Ali 'Shook Up the World,' Obama Says

Muhammad Ali training at his Pennsylvanian mountain retreat for his fight against George Foreman in Zaire, August 1974. Action Images/MSI/Reuters

President Barack Obama paid tribute on Saturday to boxer Muhammad Ali, saying his fight for racial justice and religious tolerance "shook up the world" and was an inspiration.

"Muhammad Ali shook up the world. And the world is better for it. We are all better for it," Obama said in a lengthy statement honoring Ali's accomplishments.

RELATED: 'I Am the Greatest:' Ali in His Own Words
Key Fights in Muhammad Ali's Career
Muhammad Ali Remembers the Rumble in the Jungle
Muhammad Ali, Boxing Legend and Cultural Icon, Dead at 74

The former world heavyweight boxing champion died on Friday at age 74 after suffering from Parkinson's disease for three decades.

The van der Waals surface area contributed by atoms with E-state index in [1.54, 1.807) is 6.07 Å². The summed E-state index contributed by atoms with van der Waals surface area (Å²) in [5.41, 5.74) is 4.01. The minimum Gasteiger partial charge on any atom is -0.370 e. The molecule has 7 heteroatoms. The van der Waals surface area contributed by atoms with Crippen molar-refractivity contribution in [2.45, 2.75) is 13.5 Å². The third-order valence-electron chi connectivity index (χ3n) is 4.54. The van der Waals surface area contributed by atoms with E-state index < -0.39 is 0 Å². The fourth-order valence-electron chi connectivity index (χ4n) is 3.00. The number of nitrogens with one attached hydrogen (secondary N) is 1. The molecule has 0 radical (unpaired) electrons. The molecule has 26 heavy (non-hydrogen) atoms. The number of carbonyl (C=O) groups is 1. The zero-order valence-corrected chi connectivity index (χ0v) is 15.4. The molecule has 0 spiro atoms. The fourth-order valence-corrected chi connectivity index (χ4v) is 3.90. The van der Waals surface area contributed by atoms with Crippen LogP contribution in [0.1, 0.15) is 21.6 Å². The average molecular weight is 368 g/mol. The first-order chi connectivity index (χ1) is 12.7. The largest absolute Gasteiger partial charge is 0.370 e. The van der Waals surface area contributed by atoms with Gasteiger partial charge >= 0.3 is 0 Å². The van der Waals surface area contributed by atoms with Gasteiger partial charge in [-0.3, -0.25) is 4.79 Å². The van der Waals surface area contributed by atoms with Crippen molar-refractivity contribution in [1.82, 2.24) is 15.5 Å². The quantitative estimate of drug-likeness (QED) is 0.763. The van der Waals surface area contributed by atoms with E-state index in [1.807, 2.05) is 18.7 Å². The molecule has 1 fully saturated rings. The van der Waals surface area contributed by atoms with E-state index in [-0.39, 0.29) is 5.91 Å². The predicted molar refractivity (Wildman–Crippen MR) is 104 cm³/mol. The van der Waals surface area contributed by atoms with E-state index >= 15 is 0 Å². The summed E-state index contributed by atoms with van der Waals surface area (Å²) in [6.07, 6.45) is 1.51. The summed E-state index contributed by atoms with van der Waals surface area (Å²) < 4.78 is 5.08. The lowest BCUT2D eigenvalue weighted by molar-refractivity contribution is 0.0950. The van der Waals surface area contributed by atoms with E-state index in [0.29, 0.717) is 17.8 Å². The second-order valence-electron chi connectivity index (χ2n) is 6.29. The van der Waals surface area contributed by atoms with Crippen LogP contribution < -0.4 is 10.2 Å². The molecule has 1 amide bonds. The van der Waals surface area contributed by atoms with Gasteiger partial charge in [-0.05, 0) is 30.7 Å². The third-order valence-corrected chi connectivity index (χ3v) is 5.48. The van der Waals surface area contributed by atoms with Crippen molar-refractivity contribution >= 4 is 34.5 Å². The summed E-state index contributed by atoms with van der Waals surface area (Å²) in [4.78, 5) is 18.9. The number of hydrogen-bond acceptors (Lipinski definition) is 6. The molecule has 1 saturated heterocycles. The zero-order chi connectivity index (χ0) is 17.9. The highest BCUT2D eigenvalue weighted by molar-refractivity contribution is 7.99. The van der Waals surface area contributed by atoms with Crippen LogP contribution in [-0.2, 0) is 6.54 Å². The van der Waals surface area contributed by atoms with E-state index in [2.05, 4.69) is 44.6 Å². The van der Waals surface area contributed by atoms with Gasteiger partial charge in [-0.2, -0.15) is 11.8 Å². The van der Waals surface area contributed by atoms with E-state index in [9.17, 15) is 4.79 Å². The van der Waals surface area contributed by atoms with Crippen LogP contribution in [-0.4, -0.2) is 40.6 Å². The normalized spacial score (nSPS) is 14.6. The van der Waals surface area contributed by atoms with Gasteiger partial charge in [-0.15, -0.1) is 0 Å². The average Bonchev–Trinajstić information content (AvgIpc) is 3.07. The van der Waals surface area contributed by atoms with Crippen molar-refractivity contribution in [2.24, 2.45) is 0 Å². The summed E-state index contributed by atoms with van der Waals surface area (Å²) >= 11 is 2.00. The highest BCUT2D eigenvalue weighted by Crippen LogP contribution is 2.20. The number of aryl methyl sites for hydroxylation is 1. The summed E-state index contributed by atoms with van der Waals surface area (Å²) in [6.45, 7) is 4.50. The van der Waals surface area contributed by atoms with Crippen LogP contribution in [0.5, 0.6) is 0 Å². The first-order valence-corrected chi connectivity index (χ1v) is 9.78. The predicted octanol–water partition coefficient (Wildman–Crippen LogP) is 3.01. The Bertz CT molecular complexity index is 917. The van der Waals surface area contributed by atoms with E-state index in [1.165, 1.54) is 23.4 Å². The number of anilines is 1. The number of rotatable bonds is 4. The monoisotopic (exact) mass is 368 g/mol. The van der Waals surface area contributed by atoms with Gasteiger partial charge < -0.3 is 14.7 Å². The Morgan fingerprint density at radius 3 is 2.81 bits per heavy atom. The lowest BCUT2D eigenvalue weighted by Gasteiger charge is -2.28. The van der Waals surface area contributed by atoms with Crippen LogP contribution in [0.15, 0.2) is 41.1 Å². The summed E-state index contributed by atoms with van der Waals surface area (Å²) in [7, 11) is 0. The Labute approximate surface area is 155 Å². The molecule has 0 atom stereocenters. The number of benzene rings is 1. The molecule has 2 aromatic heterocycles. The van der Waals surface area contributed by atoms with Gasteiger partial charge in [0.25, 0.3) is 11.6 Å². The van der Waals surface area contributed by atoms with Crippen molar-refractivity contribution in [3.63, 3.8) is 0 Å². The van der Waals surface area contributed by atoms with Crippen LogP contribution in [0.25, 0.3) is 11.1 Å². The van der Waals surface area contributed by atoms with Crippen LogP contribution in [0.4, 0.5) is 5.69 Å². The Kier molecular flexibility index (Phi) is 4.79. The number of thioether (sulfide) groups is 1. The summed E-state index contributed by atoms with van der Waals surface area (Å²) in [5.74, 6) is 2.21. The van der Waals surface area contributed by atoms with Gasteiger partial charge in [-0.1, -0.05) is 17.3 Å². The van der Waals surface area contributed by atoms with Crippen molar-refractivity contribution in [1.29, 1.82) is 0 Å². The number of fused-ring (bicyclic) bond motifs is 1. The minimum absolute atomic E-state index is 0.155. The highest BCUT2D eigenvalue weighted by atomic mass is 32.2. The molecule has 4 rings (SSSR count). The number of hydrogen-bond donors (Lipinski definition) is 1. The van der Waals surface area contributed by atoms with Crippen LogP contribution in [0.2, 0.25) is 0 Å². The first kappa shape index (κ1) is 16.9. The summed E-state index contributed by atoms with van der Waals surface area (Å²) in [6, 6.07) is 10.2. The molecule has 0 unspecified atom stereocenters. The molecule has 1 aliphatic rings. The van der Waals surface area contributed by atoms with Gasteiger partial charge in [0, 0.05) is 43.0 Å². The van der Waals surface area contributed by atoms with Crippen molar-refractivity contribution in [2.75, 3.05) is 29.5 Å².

Obama, who keeps a pair of Ali's gloves on display in his private study, said he came to know Ali as "a man who fought for us. He stood with King and Mandela; stood up when it was hard; spoke out when others wouldn't."

Obama, the nation's first African-American president, cited Ali's infamous "I am America" quote:

"'I am the part you won't recognize. But get used to me—black, confident, cocky; my name, not yours; my religion, not yours; my goals, my own. Get used to me.'"

Obama, who was golfing in Florida on Saturday, said Ali's struggle "would earn him enemies on the left and the right, make him reviled, and nearly send him to jail. But Ali stood his ground. And his victory helped us get used to the America we recognize today."

Ali "could be careless with his words" but Obama said "his wonderful, infectious, even innocent spirit ultimately won him more fans than foes," noting time Ali spent visiting sick children.

"We watched a hero light a torch, and fight his greatest fight of all on the world stage once again; a battle against the disease that ravaged his body, but couldn't take the spark from his eyes," Obama said.